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Brown Recluse




They are found throughout the south central and Midwestern United States, but more specifically, they can probably be found in your garage or even your living room in all but the most western reaches of the Panhandle. We’ve all seen them, and they often spook us. We’re talking about none other than the brown recluse. 

The brown recluse spider (Loxosceles reclusa) belongs to the Order Aranea (spiders) and the Family Sicarridae (six eyed spiders), but you may know them as simply “fiddlebacks” because of their most distinctive feature — the dark violin-shaped mark located on its back, with the neck of the violin pointing toward the abdomen of the spider.

This characteristic is not a reliable diagnostic feature, however. This marking is consistently found in adult brown recluses, and is sometimes less apparent in younger spiders. When the legs are extended, adults are usually about the size of a quarter although size can be quite variable. Coloration ranges from tan to dark brown. They lack any stripes, bands or mottling and the legs are long and thin. A more definitive diagnostic feature is the eye pattern. Most spiders have eight eyes but the brown recluse spider has a semicircular arrangement of six eyes in three groups of two eyes called a dyad. This is characteristic of all species in the family Sicarridae. 

The brown recluse will typically only bite a human if it is threatened or touched. Their bite can be mild to serious in humans, and their hemolytic venom is toxic. The cells surrounding the puncture die as a result of the toxin, producing a black gangrenous spot. If untreated, the skin begins to rot and peel away from the area around the wound, exposing the underlying tissues. 

Arachnophobia is a fear of spiders and is one the most common phobias. Brown recluses have an undeserved reputation of being aggressive spiders. They are not always aggressive and their bite is not always deadly. Brown recluse spiders help control populations of destructive and invasive insects. So next time your tempted to wish the world was free of spiders, remember to look at this spider as an important part of the environment.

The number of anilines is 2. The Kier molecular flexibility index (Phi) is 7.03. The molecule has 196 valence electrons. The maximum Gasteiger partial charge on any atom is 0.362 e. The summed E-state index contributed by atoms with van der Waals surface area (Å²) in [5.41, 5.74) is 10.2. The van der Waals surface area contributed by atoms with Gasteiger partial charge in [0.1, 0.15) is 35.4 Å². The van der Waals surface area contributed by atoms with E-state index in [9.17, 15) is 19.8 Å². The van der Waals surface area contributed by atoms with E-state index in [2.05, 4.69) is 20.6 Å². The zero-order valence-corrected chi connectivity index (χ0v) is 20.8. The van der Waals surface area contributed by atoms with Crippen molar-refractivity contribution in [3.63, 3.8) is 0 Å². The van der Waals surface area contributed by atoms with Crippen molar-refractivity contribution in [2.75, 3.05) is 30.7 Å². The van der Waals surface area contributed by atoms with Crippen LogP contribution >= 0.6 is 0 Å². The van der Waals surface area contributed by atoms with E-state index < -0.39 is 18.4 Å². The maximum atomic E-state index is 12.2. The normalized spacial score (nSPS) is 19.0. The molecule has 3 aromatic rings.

Brown recluses are able to withstand extreme temperatures and have become well adapted to living indoors with humans. During the day, they prefer to be secluded in dark areas away from human activity. They often line their daytime retreats with irregular webbing, which is used to form their egg sacs. However, like most spiders, these insectivorous spiders do not form webs to capture their prey. Webs strung along walls, ceilings, outdoor vegetation, and in other exposed areas are nearly always associated with other types of spiders. Instead, these spiders are scavengers. At night they come out to search for food. Usually they eat dead insects but sometimes they will inject their hemolytic venom into live prey. 

Life Cycle

Before brown recluses mate, there is usually a courtship ritual. Males use chemotactic senses to find a female. Males mostly rely on the fine sensory hairs that cover the body and appendages to locate a female. But along with the sense of touch, males also have the ability to distinguish various chemical substances. Through this combined chemotactic sense, males find their mate by a scent that she leaves on the threads of her web. Males must announce their presence as a potential mate or the female may mistake them as potential prey. Once the female submits to the male’s advances, mating takes place. The female later lays hundreds of fertilized eggs in a silk cocoon that she attaches to a web or plant. She may even carry it with her. In two weeks, the eggs hatch and the young stay in the cocoon for a few weeks.

How To Observe

In nature, brown recluse spiders can be found under rocks, logs, woodpiles and debris. As mentioned, they are commonly found in houses and are considered synanthropic, meaning their populations benefit when living among humans. Artificial lights around houses attract their main dietary source — insects — which in turn attracts them.

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